Spread the good vibes all over Concord with Kindness Rocks

Jon made his own Kindness Rock at The Place Studio & Gallery last week. The studio is open for drop-in art making from noon to 6 p.m. Monday through Saturday (and until 8 p.m. on Thursdays and Fridays), during which you can drop in and paint your own Kindness Rock for free -- all the supplies are provided for you. JON BODELL / Insider staff
Jon made his own Kindness Rock at The Place Studio & Gallery last week. The studio is open for drop-in art making from noon to 6 p.m. Monday through Saturday (and until 8 p.m. on Thursdays and Fridays), during which you can drop in and paint your own Kindness Rock for free -- all the supplies are provided for you. JON BODELL / Insider staff
Jon made his own Kindness Rock at The Place Studio & Gallery last week. The studio is open for drop-in art making from noon to 6 p.m. Monday through Saturday (and until 8 p.m. on Thursdays and Fridays), during which you can drop in and paint your own Kindness Rock for free -- all the supplies are provided for you. JON BODELL / Insider staff
Jon made his own Kindness Rock at The Place Studio & Gallery last week. The studio is open for drop-in art making from noon to 6 p.m. Monday through Saturday (and until 8 p.m. on Thursdays and Fridays), during which you can drop in and paint your own Kindness Rock for free -- all the supplies are provided for you. JON BODELL / Insider staff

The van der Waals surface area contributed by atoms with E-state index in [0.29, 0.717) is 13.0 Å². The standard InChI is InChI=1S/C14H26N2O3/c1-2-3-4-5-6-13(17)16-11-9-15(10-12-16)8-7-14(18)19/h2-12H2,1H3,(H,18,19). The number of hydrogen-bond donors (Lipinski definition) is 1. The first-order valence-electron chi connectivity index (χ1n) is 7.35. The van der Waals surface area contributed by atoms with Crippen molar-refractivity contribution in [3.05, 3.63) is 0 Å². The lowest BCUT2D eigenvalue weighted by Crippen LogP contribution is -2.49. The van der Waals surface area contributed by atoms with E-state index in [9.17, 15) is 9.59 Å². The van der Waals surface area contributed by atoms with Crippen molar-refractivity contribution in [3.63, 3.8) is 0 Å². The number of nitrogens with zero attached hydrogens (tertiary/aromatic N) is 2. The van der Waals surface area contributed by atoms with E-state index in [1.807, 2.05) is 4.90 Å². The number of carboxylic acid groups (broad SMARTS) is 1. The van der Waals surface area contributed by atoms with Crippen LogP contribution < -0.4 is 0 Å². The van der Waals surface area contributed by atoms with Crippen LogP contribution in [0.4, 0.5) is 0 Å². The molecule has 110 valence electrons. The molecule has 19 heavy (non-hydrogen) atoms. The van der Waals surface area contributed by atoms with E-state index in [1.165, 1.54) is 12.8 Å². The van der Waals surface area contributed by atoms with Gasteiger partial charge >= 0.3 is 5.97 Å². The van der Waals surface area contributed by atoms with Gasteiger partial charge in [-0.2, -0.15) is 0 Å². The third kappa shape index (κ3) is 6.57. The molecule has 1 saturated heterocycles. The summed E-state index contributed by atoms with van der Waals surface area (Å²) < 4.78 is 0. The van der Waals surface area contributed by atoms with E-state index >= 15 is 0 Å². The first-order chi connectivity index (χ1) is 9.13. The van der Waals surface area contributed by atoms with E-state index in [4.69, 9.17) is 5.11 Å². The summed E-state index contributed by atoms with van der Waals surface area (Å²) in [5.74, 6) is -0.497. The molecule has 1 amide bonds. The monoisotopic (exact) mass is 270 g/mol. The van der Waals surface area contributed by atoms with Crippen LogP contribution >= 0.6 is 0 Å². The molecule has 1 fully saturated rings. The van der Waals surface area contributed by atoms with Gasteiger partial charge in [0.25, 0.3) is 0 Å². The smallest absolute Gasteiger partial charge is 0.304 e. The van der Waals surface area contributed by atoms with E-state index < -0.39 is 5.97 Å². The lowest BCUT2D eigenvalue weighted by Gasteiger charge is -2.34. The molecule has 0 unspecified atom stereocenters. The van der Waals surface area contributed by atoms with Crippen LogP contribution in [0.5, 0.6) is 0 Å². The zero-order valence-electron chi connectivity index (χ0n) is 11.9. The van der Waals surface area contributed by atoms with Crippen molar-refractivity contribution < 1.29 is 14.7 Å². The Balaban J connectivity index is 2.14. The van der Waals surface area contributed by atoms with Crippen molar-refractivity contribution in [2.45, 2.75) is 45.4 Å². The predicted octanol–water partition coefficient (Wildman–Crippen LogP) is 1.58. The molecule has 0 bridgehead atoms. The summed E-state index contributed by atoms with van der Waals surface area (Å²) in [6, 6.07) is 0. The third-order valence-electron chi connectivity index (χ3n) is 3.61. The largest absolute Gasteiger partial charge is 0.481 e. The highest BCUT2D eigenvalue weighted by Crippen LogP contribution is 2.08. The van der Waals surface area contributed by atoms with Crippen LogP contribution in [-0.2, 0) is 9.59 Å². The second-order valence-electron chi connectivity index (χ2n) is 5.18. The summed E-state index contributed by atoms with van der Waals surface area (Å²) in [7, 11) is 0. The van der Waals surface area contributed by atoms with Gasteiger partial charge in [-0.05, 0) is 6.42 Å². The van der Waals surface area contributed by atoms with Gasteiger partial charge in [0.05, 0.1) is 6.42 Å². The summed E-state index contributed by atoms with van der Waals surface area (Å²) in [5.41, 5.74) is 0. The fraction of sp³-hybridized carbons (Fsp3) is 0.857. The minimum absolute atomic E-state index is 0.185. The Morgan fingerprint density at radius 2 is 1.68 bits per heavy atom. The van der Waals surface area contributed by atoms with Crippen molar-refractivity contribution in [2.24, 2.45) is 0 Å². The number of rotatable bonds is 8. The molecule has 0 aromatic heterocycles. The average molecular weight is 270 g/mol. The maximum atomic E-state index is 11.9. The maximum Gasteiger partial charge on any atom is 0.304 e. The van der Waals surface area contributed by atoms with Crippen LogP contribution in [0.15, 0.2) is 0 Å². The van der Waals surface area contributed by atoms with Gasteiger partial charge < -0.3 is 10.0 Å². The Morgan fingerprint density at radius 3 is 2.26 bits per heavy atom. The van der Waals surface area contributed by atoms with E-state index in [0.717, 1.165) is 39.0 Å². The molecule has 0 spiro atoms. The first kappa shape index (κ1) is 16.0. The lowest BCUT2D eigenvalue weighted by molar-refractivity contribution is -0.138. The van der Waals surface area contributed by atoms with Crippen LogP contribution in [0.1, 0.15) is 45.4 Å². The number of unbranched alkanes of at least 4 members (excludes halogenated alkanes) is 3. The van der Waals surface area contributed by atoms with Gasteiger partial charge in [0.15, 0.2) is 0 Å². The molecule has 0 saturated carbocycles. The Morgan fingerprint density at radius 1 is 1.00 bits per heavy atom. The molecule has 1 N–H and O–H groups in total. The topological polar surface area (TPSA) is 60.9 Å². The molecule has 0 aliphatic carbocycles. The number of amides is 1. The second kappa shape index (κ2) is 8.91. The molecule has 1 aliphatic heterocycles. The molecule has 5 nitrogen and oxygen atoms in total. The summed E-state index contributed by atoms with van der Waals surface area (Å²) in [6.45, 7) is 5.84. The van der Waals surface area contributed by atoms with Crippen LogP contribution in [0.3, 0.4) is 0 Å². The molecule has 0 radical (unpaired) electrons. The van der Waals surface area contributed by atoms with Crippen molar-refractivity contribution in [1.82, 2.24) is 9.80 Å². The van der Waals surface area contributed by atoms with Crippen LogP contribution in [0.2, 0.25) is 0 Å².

Jon made his own Kindness Rock at The Place Studio & Gallery last week. The studio is open for drop-in art making from noon to 6 p.m. Monday through Saturday (and until 8 p.m. on Thursdays and Fridays), during which you can drop in and paint your own Kindness Rock for free -- all the supplies are provided for you. JON BODELL / Insider staff
Jon made his own Kindness Rock at The Place Studio & Gallery last week. The studio is open for drop-in art making from noon to 6 p.m. Monday through Saturday (and until 8 p.m. on Thursdays and Fridays), during which you can drop in and paint your own Kindness Rock for free -- all the supplies are provided for you. JON BODELL / Insider staff
We found these Kindness Rocks at the base of a tree at Rollins Park last week.  JON BODELL / Insider staff
We found these Kindness Rocks at the base of a tree at Rollins Park last week. JON BODELL / Insider staff
After making his own Kindness Rock, Jon went out and "hid" it somewhere in Concord. Do you recognize the location? Here's a hint: It's at the base of a bridge, but despite its high-traffic location, it's not a bridge vehicles can go over. It is, however, a popular spot for senior photos. JON BODELL / Insider staff

Have you noticed any geological curiosities around Concord lately? We’e talking about the kind that come in the form of painted stones that may be scattered all throughout the city.

If you have no idea what we’re talking about, that’s okay – the craze is just getting going, and it’s called the Kindness Rocks Project.